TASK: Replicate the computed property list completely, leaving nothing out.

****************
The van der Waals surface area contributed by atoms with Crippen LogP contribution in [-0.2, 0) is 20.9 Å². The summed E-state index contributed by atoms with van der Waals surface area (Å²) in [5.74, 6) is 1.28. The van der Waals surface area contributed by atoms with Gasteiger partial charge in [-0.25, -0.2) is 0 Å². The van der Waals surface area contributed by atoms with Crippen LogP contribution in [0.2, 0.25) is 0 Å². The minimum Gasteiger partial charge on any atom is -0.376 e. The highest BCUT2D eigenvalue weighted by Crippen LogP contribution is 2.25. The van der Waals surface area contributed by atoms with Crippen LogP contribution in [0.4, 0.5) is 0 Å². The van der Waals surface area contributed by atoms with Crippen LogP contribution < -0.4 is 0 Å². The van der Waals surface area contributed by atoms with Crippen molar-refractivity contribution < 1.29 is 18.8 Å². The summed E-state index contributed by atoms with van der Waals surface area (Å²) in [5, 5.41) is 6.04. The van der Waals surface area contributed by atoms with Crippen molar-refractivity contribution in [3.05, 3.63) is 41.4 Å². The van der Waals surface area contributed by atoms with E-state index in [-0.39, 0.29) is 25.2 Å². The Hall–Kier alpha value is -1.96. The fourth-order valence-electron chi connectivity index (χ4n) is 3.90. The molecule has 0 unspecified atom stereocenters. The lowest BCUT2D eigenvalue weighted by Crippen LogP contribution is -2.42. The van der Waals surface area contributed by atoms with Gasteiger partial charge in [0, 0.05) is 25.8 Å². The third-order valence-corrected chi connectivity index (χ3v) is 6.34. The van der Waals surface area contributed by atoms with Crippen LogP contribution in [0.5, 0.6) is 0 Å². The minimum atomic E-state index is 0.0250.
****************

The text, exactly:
The van der Waals surface area contributed by atoms with Crippen LogP contribution in [-0.2, 0) is 20.9 Å². The summed E-state index contributed by atoms with van der Waals surface area (Å²) in [5.74, 6) is 1.28. The van der Waals surface area contributed by atoms with Gasteiger partial charge in [-0.25, -0.2) is 0 Å². The van der Waals surface area contributed by atoms with Crippen LogP contribution in [0.2, 0.25) is 0 Å². The minimum Gasteiger partial charge on any atom is -0.376 e. The highest BCUT2D eigenvalue weighted by Crippen LogP contribution is 2.25. The van der Waals surface area contributed by atoms with Crippen LogP contribution in [0.4, 0.5) is 0 Å². The van der Waals surface area contributed by atoms with Crippen LogP contribution < -0.4 is 0 Å². The van der Waals surface area contributed by atoms with Crippen molar-refractivity contribution < 1.29 is 18.8 Å². The summed E-state index contributed by atoms with van der Waals surface area (Å²) in [5, 5.41) is 6.04. The van der Waals surface area contributed by atoms with Crippen molar-refractivity contribution in [3.05, 3.63) is 41.4 Å². The van der Waals surface area contributed by atoms with E-state index in [-0.39, 0.29) is 25.2 Å². The Hall–Kier alpha value is -1.96. The fourth-order valence-electron chi connectivity index (χ4n) is 3.90. The molecule has 0 unspecified atom stereocenters. The lowest BCUT2D eigenvalue weighted by Crippen LogP contribution is -2.42. The van der Waals surface area contributed by atoms with Gasteiger partial charge in [0, 0.05) is 25.8 Å². The third-order valence-corrected chi connectivity index (χ3v) is 6.34. The van der Waals surface area contributed by atoms with Crippen LogP contribution in [0.5, 0.6) is 0 Å². The minimum atomic E-state index is 0.0250.